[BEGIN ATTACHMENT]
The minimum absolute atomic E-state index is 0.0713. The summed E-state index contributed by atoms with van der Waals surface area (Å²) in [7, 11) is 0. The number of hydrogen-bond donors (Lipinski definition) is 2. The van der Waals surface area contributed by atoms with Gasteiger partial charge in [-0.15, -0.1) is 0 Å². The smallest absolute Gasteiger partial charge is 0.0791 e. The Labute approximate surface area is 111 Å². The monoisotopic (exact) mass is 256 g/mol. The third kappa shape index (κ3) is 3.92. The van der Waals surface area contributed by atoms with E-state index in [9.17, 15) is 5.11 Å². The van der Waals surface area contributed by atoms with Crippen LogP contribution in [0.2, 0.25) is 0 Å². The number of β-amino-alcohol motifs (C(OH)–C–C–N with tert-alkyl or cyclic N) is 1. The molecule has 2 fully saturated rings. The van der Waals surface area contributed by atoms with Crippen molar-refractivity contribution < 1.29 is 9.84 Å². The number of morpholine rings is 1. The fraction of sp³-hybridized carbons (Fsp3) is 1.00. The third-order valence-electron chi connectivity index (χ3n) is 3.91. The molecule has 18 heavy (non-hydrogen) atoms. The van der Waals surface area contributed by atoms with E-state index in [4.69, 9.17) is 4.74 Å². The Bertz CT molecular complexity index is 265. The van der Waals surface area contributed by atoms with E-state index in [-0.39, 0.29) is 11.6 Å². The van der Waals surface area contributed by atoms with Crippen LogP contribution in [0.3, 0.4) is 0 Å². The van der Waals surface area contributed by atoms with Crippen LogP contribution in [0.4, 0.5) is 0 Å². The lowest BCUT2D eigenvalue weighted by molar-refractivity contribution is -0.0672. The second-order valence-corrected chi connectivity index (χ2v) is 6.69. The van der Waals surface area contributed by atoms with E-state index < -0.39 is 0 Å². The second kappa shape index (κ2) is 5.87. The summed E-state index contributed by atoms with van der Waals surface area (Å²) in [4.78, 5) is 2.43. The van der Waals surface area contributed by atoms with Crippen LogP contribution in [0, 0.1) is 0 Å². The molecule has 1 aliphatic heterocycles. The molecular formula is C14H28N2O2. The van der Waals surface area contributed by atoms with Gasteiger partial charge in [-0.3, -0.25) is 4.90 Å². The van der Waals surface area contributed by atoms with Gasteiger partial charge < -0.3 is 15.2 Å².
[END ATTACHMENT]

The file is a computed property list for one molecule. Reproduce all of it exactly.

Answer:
The minimum absolute atomic E-state index is 0.0713. The summed E-state index contributed by atoms with van der Waals surface area (Å²) in [7, 11) is 0. The number of hydrogen-bond donors (Lipinski definition) is 2. The van der Waals surface area contributed by atoms with Gasteiger partial charge in [-0.15, -0.1) is 0 Å². The smallest absolute Gasteiger partial charge is 0.0791 e. The Labute approximate surface area is 111 Å². The monoisotopic (exact) mass is 256 g/mol. The third kappa shape index (κ3) is 3.92. The van der Waals surface area contributed by atoms with E-state index in [9.17, 15) is 5.11 Å². The van der Waals surface area contributed by atoms with Crippen LogP contribution in [0.2, 0.25) is 0 Å². The number of β-amino-alcohol motifs (C(OH)–C–C–N with tert-alkyl or cyclic N) is 1. The molecule has 2 fully saturated rings. The van der Waals surface area contributed by atoms with Crippen molar-refractivity contribution < 1.29 is 9.84 Å². The number of morpholine rings is 1. The fraction of sp³-hybridized carbons (Fsp3) is 1.00. The third-order valence-electron chi connectivity index (χ3n) is 3.91. The molecule has 18 heavy (non-hydrogen) atoms. The van der Waals surface area contributed by atoms with E-state index in [4.69, 9.17) is 4.74 Å². The Bertz CT molecular complexity index is 265. The van der Waals surface area contributed by atoms with E-state index in [-0.39, 0.29) is 11.6 Å². The van der Waals surface area contributed by atoms with Crippen LogP contribution in [0.3, 0.4) is 0 Å². The van der Waals surface area contributed by atoms with Crippen LogP contribution in [0.4, 0.5) is 0 Å². The lowest BCUT2D eigenvalue weighted by molar-refractivity contribution is -0.0672. The second-order valence-corrected chi connectivity index (χ2v) is 6.69. The van der Waals surface area contributed by atoms with E-state index < -0.39 is 0 Å². The second kappa shape index (κ2) is 5.87. The summed E-state index contributed by atoms with van der Waals surface area (Å²) in [4.78, 5) is 2.43. The van der Waals surface area contributed by atoms with Crippen LogP contribution in [0, 0.1) is 0 Å². The molecule has 1 aliphatic heterocycles. The molecular formula is C14H28N2O2. The van der Waals surface area contributed by atoms with Gasteiger partial charge in [-0.3, -0.25) is 4.90 Å². The van der Waals surface area contributed by atoms with Gasteiger partial charge < -0.3 is 15.2 Å².